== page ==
Neanderthal, Phil Eklund

I’m taking you way way back, to 43,000 BC Ice Age Europe in fact, to talk about…Neanderthal!

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I acquired Neanderthal well over a month ago and have played it several times since. I didn’t want to post about it until I formed a solid opinion. We had a game this afternoon and I’m afraid to say I’m still struggling. So at this point I thought I’d write about it anyway, because it’s such an interesting game.

It’s a 2015 small box game, which I love. A box hardly bigger than a coaster is crammed full of discs and cubes, an intense little rule book (with a huge amount of notes in the back on the subject matter) and a ton of cards chock full of text, images and symbols. It took a while to get to grips with the rules, it’s not badly written there’s just a hell of a lot to take on board. As with most games, when you start playing it through your objectives become clear, but it’s one of those games that leaves me, much like Cro-Magnon (wo)man, scratching my head at points saying ‘whaaaaaaat?’ or ‘whyyyyy?!’

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You start off with your chosen cave man, hunters and ‘vocabulary’ discs. You have a north row and south row of ‘biomes’, cards depicting various prehistoric creatures and tools, to be hunted, invented or taken as trophies. You spend turns revealing event cards that are also female (or daughter) cards. First they tell you if there’s a blizzard, a catastrophe, if there’s global warming or cooling (which rearranges the biomes) and you roll for your tribes elders to see if any er…die. You then bid to claim the daughter card which will allow you to achieve certain goals. The winner of that card must remove the vocabulary discs bid so that she matures and only then can she use her ability.  You do this by hunting on the biome cards, to give you more family members and free up vocab discs in different areas (on your daughter card or your main character card for example) . This phase is achieved by dice rolling (the required numbers are outlined on the biome cards) so it all gets a bit luck based at this point. Depending on what you roll and which creature you’re hunting, you can end up losing half your hunters to a tusky predator. The last phase is using vocab discs (if you are able, this is where the daughter cards come into play) to place knowledge into your character’s brain. This can unlock various abilities. If and only if you get all 6 discs into the brain then you can flip the card and ‘go tribal’ allowing for even more interesting actions, like the inventing tools and gaining animal trophies. Wow. There’s a lot going on here. I could continue or go into greater detail but I’ve pretty much told you the basics of what to expect.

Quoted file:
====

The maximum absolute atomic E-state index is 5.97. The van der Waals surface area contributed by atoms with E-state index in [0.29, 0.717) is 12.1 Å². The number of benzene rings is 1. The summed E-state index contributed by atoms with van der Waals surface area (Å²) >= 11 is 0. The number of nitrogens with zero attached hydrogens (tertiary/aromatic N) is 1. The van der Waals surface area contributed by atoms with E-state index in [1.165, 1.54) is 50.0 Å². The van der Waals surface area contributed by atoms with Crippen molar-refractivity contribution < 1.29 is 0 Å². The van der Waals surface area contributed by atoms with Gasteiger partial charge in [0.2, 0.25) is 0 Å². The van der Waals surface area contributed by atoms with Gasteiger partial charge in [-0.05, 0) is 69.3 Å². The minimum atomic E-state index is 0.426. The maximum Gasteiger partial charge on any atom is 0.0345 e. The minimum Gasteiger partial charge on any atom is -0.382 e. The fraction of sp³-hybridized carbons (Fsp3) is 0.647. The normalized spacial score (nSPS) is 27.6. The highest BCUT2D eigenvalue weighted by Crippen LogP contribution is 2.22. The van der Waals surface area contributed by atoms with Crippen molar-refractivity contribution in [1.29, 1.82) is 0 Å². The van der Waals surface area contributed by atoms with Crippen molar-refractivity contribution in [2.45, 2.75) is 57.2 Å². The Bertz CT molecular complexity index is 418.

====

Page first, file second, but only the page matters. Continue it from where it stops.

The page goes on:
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I think the problem I have with Neanderthal (which may not be a problem for someone else) is that it’s so damn hard to get to the tribal stage, I’ve only got that far twice, both times we were only one card away from the end of the game. It’s hard. I think if you played Neanderthal many times, probably over a course of days then you could crack it. As yet I haven’t found a good strategy. It’s not the kind of game you can pick up and play after a few weeks and it all falls into place again. You have to relearn it rather than build on your existing knowledge. Or maybe that’s just us!

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The reason it’s hard to form a good strategy is because so much of it is luck based, due to dice rolling and the random events. Which very much tallies up with the theme itself. It just becomes increasingly frustrating when I’m not getting anywhere fast. But I like it. I look forward to playing it and I want to crack it. It just feels too much like hard work. Hats off to Phil Eklund, it’s a hell of a smart game. It’s the frustration of not achieving the necessary because you made a lousy roll, when you want to do all the cool things that the game has to offer, but rarely get the opportunity to do so. This game can also be integrated with it’s predecessor Greenland (Neanderthal is a prequel) but for now….I think i’ll skip it. More Info

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